Francis Warre-Cornish

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"The Vice-Provost"
Warre-Cornish as caricatured by Spy (Leslie Ward) in Vanity Fair, September 1901

Francis Warre Warre-Cornish (8 May 1839-1916) was a British scholar and writer. He was educated at Eton College and King's College, Cambridge.[1] He was a master (1861) and subsequently Vice-Provost of Eton, from 1893 to 1916.

Warre-Cornish married Blanche Ritchie, who was celebrated for her conversational powers and eccentricities. By her, he was the father of the writer Mary (Molly) MacCarthy, known for her involvement in the Bloomsbury Group, and Gerald Warre-Cornish author of St Paul from the Trenches.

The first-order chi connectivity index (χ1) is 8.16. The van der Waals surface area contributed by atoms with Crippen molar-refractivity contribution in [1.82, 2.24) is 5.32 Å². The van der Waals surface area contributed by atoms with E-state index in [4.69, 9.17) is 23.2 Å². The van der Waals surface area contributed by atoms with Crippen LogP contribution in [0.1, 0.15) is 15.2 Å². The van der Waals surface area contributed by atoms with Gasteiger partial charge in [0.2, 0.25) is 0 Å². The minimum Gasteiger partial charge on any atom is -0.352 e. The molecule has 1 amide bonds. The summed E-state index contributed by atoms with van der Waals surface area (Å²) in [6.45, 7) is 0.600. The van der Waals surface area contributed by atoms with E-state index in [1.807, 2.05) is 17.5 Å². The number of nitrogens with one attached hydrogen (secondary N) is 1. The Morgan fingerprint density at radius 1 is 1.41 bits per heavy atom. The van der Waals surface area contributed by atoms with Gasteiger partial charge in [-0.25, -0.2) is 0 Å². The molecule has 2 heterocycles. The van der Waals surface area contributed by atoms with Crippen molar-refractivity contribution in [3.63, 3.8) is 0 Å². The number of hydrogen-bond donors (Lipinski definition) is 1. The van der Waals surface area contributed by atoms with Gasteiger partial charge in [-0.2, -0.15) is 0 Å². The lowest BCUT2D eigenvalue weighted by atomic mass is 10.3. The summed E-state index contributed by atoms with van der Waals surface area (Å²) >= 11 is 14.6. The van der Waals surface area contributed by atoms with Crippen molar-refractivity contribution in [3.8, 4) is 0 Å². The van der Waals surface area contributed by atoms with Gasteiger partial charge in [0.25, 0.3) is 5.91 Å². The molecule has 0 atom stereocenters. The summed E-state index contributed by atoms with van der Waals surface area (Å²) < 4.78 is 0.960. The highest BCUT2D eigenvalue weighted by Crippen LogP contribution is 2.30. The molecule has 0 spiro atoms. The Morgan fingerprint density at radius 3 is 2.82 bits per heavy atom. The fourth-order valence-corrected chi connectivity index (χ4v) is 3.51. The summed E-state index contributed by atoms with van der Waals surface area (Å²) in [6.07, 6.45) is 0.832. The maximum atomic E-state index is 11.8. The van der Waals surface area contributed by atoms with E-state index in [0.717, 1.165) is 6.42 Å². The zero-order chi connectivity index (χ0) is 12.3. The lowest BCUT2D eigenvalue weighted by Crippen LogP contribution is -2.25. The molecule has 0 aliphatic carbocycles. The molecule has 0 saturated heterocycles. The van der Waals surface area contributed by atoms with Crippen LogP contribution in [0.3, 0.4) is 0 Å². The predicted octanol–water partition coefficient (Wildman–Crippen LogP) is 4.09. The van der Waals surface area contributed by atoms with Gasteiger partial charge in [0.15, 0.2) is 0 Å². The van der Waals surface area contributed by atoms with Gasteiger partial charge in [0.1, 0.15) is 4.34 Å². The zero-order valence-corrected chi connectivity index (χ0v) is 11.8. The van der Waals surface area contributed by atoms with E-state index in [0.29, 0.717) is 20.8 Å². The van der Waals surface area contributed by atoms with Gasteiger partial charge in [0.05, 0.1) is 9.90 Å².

Selected Works[edit]

  • Extracts from the Letters and Journals of William Cory [i.e. William Johnson Cory], author of 'Ionica'. Selected and arranged by Francis Warre Cornish, 1897
  • A Concise Dictionary of Greek and Roman Antiquities, 1898, based on William Smith's Dictionary
  • (Translator) The Poems of Gaius Valerius Catullus, 1904
  • Chivalry, 1908
  • A History of the English Church in the Nineteenth Century, 2 volumes, 1910
  • Darwell Stories, 1910
  • Jane Austen, English Men of Letters, second series, 1913
  • Life of Oliver Cromwell, 1882
  • Sunningwell [A novel], 1899

References[edit]

  1. ^ "Cornish [post Warre Cornish], Francis Warre (CNS857FW)". A Cambridge Alumni Database. University of Cambridge.